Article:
REDD and Communities Task Force calls for case studies on ICCAs and the “underlying causes of forest conservation”

21 May 2010 | News story


The REDD and Communities Task Force of CEESP and the Global Forest Coalition have started a new initiative to map, document and promote successful examples of Indigenous and non-Indigenous community-driven forest conservation and restoration, and the incentive systems and policy frameworks that have made them work.

The purpose is to promote appropriate incentive systems and policy frameworks to support Indigenous territories and community conserved areas (ICCAs), including within the scope of policies to reduce deforestation as a climate change mitigation strategy.

As a first step, the task force has called upon CEESP members to send examples of successful ICCAs, and information on the incentive systems and other factors that have made these initiatives a success. The aim is to come to an analysis of the so-called “underlying causes of forest conservation and restoration”, that is, the factors that have played a key role in motivating communities to conserve and/or restore their forests, instead of destroying them.

While economic factors have certainly played a role in many ICCAs, there has been a tendency, especially within the negotiations on REDD (reducing emissions of deforestation and forest degradation) to overlook non-economic incentives to conserve and restore forests and other ecosystems. Such non-economic incentives include clear recognition of land rights and traditional practices, community self-esteem, and cultural and communal value systems. By gathering and dissemination information on what really has made ICCAs into a success, the task force will be able to analyze what policy frameworks and incentive systems have proven to be most appropriate and effective in supporting ICCAs. This analysis will be published in a report that will be published at the 10 th Conference of the Parties of the Convention on Biodiversity in October 2010 and the 16 th Conference of the Parties of the Framework Convention on Climate Change in December 2010.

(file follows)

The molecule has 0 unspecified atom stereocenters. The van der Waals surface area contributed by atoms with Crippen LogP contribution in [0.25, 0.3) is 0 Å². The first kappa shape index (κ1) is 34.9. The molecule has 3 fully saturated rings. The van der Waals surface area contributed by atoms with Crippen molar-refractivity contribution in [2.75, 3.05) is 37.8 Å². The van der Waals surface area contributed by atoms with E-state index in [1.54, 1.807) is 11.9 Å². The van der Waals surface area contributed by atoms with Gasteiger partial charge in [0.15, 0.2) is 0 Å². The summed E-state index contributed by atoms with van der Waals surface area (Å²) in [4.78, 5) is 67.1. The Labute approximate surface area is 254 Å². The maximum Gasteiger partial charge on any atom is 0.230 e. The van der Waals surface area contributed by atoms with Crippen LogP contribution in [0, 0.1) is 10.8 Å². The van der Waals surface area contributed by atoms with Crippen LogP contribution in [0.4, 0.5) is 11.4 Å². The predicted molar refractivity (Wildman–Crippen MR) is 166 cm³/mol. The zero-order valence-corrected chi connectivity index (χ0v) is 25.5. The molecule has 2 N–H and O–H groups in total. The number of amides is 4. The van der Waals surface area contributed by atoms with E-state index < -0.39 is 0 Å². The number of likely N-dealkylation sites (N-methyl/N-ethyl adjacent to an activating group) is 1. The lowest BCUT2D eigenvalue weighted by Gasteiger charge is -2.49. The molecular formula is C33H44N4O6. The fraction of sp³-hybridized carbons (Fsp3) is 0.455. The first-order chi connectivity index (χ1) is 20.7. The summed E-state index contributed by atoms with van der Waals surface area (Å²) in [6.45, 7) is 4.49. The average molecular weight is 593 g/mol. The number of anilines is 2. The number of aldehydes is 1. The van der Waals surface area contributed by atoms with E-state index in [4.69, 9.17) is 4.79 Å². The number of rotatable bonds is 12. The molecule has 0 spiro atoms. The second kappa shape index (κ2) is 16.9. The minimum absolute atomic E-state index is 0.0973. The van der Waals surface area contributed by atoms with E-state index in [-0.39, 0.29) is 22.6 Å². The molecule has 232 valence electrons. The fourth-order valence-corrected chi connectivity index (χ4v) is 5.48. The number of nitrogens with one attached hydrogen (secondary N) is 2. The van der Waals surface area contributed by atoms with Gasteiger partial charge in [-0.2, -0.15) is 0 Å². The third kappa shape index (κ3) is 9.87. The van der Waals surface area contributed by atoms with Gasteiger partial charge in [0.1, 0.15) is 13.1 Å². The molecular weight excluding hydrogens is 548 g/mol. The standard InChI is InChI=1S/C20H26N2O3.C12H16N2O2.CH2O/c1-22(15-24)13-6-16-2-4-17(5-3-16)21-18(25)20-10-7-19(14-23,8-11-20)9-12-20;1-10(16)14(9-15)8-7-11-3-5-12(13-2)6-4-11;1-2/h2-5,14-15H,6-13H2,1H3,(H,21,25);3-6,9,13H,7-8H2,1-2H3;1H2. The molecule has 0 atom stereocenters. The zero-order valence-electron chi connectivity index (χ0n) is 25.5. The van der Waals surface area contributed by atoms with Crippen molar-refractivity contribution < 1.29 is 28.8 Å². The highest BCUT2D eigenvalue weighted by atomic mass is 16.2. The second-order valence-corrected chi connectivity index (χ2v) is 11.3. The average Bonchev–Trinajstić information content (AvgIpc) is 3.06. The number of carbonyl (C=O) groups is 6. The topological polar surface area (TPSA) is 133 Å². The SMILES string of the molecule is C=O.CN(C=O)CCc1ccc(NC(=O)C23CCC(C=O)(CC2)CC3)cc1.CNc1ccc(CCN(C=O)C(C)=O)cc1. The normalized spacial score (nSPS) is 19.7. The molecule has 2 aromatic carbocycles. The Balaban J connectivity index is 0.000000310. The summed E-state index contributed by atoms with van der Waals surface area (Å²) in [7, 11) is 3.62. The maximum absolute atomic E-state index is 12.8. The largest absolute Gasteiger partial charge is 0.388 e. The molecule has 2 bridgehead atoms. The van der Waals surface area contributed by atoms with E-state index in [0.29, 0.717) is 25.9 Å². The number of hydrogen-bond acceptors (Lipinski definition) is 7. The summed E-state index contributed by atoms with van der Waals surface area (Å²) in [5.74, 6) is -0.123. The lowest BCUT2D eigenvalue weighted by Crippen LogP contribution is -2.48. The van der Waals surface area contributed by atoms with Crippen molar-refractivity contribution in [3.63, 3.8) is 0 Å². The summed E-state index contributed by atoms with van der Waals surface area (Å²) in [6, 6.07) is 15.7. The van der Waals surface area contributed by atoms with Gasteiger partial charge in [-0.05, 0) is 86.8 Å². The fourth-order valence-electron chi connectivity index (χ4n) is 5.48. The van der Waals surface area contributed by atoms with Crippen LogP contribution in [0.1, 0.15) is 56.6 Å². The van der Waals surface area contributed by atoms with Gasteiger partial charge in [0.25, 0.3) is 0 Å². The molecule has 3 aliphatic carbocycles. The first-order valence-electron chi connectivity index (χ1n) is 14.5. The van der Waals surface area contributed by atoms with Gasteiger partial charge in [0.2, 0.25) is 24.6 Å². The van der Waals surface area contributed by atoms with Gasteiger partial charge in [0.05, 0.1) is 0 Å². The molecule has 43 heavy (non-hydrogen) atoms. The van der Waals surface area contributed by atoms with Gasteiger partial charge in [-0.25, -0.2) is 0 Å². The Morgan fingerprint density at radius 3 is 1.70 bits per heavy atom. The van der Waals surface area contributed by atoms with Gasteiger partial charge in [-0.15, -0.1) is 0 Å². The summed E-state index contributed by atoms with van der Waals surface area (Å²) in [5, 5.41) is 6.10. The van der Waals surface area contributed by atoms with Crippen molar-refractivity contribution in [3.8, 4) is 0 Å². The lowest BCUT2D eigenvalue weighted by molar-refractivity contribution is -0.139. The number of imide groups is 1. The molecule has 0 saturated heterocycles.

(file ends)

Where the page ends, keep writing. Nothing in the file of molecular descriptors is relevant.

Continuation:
Initial information gathering and analysis on the root causes of forest conservation has already started by local GFC partner groups in Uganda, Tanzania, Colombia, Panama, India, Nepal and Brazil. Groups in these countries will also organize one or more local workshops with community leaders to gather their views on what they see as appropriate incentives and policy frameworks for community conservation. For more information on these initiatives, please contact Simone Lovera (see below)

The task force very much hopes that CEESP members will be willing to share more case studies and information, especially from other countries.

Please send your information to Simone Lovera at simonelovera@yahoo.com


View of logging road in the Cameroon Forests